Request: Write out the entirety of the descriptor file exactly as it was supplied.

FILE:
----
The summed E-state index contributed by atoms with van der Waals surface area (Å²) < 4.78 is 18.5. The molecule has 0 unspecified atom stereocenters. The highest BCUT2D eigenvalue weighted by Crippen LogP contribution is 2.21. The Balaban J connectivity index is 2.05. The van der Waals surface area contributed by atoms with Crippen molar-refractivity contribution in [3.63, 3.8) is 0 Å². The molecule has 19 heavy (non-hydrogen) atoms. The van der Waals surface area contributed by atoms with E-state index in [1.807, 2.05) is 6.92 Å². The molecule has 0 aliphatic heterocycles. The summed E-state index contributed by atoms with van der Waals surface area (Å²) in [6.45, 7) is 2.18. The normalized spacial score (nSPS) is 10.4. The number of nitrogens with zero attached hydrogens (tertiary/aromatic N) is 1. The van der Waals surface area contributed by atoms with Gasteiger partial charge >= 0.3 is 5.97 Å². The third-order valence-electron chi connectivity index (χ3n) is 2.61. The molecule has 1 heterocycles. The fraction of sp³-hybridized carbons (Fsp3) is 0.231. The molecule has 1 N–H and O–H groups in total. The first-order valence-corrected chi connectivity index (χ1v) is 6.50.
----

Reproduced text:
The summed E-state index contributed by atoms with van der Waals surface area (Å²) < 4.78 is 18.5. The molecule has 0 unspecified atom stereocenters. The highest BCUT2D eigenvalue weighted by Crippen LogP contribution is 2.21. The Balaban J connectivity index is 2.05. The van der Waals surface area contributed by atoms with Crippen molar-refractivity contribution in [3.63, 3.8) is 0 Å². The molecule has 19 heavy (non-hydrogen) atoms. The van der Waals surface area contributed by atoms with E-state index in [1.807, 2.05) is 6.92 Å². The molecule has 0 aliphatic heterocycles. The summed E-state index contributed by atoms with van der Waals surface area (Å²) in [6.45, 7) is 2.18. The normalized spacial score (nSPS) is 10.4. The number of nitrogens with zero attached hydrogens (tertiary/aromatic N) is 1. The van der Waals surface area contributed by atoms with Gasteiger partial charge >= 0.3 is 5.97 Å². The third-order valence-electron chi connectivity index (χ3n) is 2.61. The molecule has 1 heterocycles. The fraction of sp³-hybridized carbons (Fsp3) is 0.231. The molecule has 1 N–H and O–H groups in total. The first-order valence-corrected chi connectivity index (χ1v) is 6.50.